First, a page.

Recovery of Valuable Solvents from the Pharmaceutical industry Wastewater
Manso-Álvarez, Victor
Hamad-Piqué, Alex
Bonet-Ruiz, Jordi
Curcó, David
Plesu Popescu, Alexandra Elena

How to Cite

Manso-Álvarez V., Hamad-Piqué A., Bonet-Ruiz J., Curcó D., Plesu Popescu A.E., 2022, Recovery of Valuable Solvents from the Pharmaceutical industry Wastewater, Chemical Engineering Transactions, 94, 445-450.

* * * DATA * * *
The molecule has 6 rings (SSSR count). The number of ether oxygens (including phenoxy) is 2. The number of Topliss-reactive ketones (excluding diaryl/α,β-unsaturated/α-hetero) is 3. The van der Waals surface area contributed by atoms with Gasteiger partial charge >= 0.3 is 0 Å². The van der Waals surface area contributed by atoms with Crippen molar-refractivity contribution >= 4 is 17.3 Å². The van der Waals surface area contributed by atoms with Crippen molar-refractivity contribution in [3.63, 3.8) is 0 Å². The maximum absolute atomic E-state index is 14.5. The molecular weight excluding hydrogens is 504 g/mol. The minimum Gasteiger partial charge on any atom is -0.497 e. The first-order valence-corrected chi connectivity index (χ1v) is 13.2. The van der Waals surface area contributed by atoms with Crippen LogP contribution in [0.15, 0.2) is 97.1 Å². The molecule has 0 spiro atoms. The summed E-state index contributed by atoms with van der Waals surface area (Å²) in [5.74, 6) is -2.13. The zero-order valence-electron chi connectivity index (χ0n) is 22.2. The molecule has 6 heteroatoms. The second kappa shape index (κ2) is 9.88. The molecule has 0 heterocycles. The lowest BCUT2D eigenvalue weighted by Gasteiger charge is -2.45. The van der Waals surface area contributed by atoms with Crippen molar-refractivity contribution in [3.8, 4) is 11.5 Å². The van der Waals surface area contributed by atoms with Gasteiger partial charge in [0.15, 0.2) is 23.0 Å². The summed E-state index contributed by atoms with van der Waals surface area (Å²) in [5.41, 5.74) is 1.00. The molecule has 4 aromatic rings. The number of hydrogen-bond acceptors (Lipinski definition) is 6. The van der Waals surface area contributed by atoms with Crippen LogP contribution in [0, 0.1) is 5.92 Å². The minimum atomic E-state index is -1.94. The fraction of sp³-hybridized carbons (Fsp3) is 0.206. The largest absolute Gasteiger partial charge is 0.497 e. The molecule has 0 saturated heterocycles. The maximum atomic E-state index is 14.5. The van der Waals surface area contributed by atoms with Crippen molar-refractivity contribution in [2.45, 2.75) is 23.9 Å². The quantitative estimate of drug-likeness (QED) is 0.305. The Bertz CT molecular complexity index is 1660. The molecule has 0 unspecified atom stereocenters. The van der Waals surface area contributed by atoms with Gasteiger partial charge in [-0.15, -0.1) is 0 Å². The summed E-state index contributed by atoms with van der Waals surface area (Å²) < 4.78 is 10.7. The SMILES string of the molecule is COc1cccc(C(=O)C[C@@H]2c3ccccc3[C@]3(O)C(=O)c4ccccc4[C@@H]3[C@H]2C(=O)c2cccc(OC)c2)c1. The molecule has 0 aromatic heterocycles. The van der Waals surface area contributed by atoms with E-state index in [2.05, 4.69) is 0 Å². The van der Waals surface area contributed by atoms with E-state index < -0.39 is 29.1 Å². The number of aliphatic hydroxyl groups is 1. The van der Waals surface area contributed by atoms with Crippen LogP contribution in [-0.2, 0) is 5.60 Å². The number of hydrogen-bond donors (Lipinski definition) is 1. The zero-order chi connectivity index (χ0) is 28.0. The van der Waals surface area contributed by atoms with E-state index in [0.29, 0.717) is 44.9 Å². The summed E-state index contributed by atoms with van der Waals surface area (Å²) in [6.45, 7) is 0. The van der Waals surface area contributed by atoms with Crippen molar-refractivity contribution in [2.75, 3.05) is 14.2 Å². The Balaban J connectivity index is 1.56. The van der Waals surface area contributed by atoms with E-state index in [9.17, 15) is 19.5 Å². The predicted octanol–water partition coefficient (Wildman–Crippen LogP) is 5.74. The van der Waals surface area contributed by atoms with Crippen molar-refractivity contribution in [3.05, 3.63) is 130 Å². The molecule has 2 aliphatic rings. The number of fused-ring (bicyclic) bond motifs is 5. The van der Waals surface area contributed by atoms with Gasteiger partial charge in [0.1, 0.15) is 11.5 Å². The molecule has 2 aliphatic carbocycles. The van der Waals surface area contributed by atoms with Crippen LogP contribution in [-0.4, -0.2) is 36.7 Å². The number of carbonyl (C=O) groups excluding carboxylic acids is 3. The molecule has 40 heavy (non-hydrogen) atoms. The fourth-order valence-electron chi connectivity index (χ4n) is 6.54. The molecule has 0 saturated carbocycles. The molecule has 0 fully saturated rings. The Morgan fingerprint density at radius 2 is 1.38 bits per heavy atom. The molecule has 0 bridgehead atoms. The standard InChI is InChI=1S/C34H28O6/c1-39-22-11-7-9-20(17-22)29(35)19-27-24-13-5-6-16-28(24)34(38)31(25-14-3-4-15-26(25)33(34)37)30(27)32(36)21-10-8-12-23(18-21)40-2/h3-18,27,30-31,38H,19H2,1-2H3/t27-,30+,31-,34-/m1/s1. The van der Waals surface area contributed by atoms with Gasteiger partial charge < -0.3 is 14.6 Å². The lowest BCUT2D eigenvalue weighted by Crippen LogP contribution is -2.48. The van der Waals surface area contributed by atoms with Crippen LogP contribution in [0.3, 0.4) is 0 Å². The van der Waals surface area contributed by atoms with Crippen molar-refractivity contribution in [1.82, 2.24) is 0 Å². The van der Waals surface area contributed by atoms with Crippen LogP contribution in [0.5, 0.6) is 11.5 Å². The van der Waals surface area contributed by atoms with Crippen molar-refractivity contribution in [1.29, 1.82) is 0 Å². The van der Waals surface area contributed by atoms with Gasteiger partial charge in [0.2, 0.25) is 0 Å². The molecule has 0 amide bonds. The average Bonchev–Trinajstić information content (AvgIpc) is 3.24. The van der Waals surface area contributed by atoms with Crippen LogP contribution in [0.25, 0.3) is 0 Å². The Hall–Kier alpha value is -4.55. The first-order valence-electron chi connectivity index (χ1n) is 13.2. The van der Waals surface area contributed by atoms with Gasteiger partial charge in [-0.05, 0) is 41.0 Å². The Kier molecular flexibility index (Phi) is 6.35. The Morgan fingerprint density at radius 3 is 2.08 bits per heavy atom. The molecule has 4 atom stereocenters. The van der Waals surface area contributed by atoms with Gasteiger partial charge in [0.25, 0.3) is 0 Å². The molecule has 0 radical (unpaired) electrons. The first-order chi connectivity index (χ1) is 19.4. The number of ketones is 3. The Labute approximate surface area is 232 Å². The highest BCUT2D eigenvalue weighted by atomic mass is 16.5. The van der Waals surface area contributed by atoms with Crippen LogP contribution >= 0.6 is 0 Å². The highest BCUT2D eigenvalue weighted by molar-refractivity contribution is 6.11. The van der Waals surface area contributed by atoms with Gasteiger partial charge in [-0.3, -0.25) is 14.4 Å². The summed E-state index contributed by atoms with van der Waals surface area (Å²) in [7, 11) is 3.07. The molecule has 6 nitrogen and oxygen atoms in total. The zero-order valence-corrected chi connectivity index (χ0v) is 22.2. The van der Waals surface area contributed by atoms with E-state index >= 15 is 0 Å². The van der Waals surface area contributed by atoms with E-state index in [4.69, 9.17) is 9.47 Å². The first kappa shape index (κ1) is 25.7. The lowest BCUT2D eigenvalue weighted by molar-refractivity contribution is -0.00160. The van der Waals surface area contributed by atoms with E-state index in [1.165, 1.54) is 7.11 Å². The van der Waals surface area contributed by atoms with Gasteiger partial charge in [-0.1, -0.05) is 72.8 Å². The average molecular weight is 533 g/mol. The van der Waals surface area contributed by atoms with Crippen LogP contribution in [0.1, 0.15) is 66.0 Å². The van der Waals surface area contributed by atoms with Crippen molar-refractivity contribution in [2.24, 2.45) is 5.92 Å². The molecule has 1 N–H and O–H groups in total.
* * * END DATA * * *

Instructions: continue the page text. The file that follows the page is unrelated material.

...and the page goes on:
The circular economy focuses on making the highest use of any molecule before being discarded. Compounds diluted in waste aqueous streams are usually eliminated instead of being recovered. When the separation process is not efficient enough, the energy consumed does not compensate the material recovered. The wastewater stream with diluted isopropanol and ethyl acetate from the pharmaceutical industry is an example of this situation, e.g., from the production of the antibiotic called ampicillin sodium. Pollution caused during ampicillin sodium production is due to the wastewater generated containing Ethyl Acetate (ETAC) and Isopropyl Alcohol (IPOH). In the literature, novel chemical processes have been proposed to recover these valuable compounds but require a third compound used as an extractive agent. Any third compound added to the mixture remains there and its presence in traces is unavoidable. The impurification of these solvents is a major issue for the pharmaceutical industry. In this study, a novel process is proposed that avoids the addition of an extractive agent. This type of wastewater has only 3 % of solvents and the ratio of isopropanol versus ethyl acetate in the feed is 5:1. Volatile solvents would be easily recovered from an ideal mixture; at least to reach a wastewater with 1 % solvents content. Unfortunately, there are four azeotropes present in the system studied and the separation is not straightforward. However, taking advantage of water / ethyl acetate immiscibility region and properly recycling and mixing process streams, then the mixture separation is possible employing only three distillation columns and a decanter. The process has been rigorously simulated and its feasibility proven. The environmental impact of the various alternatives proposed has been assessed using Waste Reduction Algorithm Software V.1.0 (WAR). Ethyl acetate and isopropanol can be separated from water without extracting agents, possibility proven using residue curve maps. The study shows that diluted wastewater streams are a suitable source of chemicals.